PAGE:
Games With A Purpose 17 May, 2008Posted by paralleldivergence in Brad & Phil, education, games, Internet, Life.
Tags: games, gwap, human computation, intelligence
Humans compute very differently to computers. Knowledge, Intelligence and Wisdom are not terms often attributed to computers. The closest descriptors in the computer world are Data, Processors and Recursion. They’re just not the same.
A human could quickly look at a photograph and immediately identify all the elements in it – a man, a woman, a park bench, a tree, a child on a bicycle, grass, a pathway and a cloudy sky. But who could be bothered teaching a machine these elements that even a child can easily identify? How long would it take to type in all those words and point out each of the elements in just one photo? Then even if you did teach the machine everything about one photograph, would the computer be able to identify the same elements in another photo taken from a different angle?
What about words? A computer may have data that labels milk and cola as liquid foods, but it wouldn’t know that milk goes with cereal, but cola doesn’t (usually). The human ability to recognize and recall experiences allows a person to make appropriate decisions. But how can these skills be imparted on a computer? The amount of data entry required would be astronomical. The cost of the required data entry operators would be prohibitive and the staff burnout would be disheartening.
That’s where Games With A Purpose (GWAP) comes in. If there’s no money for the staff required to teach the machine, you need volunteers. But volunteers come and go and usually represent a miniscule proportion of society. This was the challenge facing Carnegie Mellon University. How can we get ordinary Internet users from around the world to teach the machine? And how can we be sure they are teaching the machine accurately? Who will quality control that amount of teaching?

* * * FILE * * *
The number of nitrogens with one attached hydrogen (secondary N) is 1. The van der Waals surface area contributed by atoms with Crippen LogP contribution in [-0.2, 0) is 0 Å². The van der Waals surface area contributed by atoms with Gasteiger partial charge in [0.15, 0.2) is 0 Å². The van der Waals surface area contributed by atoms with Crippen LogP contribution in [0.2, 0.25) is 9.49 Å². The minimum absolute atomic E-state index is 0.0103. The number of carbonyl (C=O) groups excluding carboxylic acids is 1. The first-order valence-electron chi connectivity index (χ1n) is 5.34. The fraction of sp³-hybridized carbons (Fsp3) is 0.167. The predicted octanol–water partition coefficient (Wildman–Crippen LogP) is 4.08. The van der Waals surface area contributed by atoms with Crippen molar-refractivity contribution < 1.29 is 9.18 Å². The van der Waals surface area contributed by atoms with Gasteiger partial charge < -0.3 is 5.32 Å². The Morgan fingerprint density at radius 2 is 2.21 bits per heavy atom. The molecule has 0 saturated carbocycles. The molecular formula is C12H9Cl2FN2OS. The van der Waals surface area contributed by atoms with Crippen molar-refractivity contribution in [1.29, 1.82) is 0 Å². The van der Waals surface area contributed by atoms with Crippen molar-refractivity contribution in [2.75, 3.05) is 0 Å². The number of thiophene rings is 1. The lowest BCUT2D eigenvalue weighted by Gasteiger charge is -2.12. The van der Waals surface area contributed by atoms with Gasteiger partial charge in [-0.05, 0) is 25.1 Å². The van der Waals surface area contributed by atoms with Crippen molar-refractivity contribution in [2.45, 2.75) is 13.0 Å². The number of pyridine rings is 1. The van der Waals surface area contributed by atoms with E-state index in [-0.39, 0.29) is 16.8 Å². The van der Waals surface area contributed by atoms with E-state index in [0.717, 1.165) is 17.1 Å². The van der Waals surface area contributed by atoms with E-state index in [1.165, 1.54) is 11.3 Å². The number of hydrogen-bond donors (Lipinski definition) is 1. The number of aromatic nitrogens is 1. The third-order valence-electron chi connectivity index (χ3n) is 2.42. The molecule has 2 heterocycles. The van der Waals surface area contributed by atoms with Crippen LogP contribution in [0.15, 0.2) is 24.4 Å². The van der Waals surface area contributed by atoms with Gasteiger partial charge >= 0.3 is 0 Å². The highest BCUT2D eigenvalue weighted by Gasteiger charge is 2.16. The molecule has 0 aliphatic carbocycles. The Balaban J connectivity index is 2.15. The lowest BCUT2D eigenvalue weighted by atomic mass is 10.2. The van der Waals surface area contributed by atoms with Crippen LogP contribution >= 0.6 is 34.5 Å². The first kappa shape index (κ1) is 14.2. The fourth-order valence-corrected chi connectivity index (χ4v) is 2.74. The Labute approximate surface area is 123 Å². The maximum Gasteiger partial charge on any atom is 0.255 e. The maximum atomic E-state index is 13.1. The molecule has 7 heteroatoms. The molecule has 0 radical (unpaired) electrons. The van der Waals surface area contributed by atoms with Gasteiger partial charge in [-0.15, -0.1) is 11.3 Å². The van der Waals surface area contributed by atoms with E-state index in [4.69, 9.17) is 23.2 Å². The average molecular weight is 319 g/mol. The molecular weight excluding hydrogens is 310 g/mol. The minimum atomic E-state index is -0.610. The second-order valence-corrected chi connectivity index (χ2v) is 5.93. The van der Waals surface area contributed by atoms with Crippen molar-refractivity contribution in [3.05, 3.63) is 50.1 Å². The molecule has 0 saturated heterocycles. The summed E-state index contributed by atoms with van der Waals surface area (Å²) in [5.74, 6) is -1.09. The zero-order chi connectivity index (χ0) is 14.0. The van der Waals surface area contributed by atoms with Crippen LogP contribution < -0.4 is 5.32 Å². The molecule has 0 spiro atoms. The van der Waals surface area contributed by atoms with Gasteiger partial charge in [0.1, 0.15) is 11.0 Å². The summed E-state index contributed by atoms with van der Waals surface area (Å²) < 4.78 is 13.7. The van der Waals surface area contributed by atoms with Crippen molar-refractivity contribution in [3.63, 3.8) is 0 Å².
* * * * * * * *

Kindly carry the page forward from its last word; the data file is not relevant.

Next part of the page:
I will. You will. We will. And we’ll do it because it’s great fun, motivational and promotes thinking skills. Teaching the machine is a by-product as far as the players are concerned. I’ve been playing it for two days now and have amassed over 100,000 points. What for? Who knows, but it’s really enjoyable. Five different games to choose from and you can come back whenever you like to carry on your score.
Quality control? You play in real-time with another unidentified, uncontactable person and the machine is watching. In the game Verbosity (my favorite), one person (the narrator) receives an input word and using pre-supplied template sentences must accurately describe that word sufficiently well so that the second player can guess it correctly. Only English words can be used. Multiple players agreeing on terminologies and contexts ensure accuracy. The game is quick at only four minutes and each player takes turns being the narrator.
In Tag a Tune, each player listens to music and using words, describes the music they are listening to. Fast, slow, baroque, violins, techno, opera, rock. Based on the descriptions they see from their unseen partner, they each must decide whether they are listening to the same or a different piece of music. All the while, the machine is learning that this MP3 file has these attributes – provided to it and cross-checked by multiple human game players!
Of course, you won’t think you’re actually “working for Carnegie Mellon University” because you’re enjoying it so much. And one of the first things you’ll discover is that most of the people you are chosen to play with must be complete idiots! It could never be you who is the idiot. GWAP is tackling a complex problem in a very innovative and effective way. So instead of firing up that next game of Solitaire, why not try a Game With a Purpose?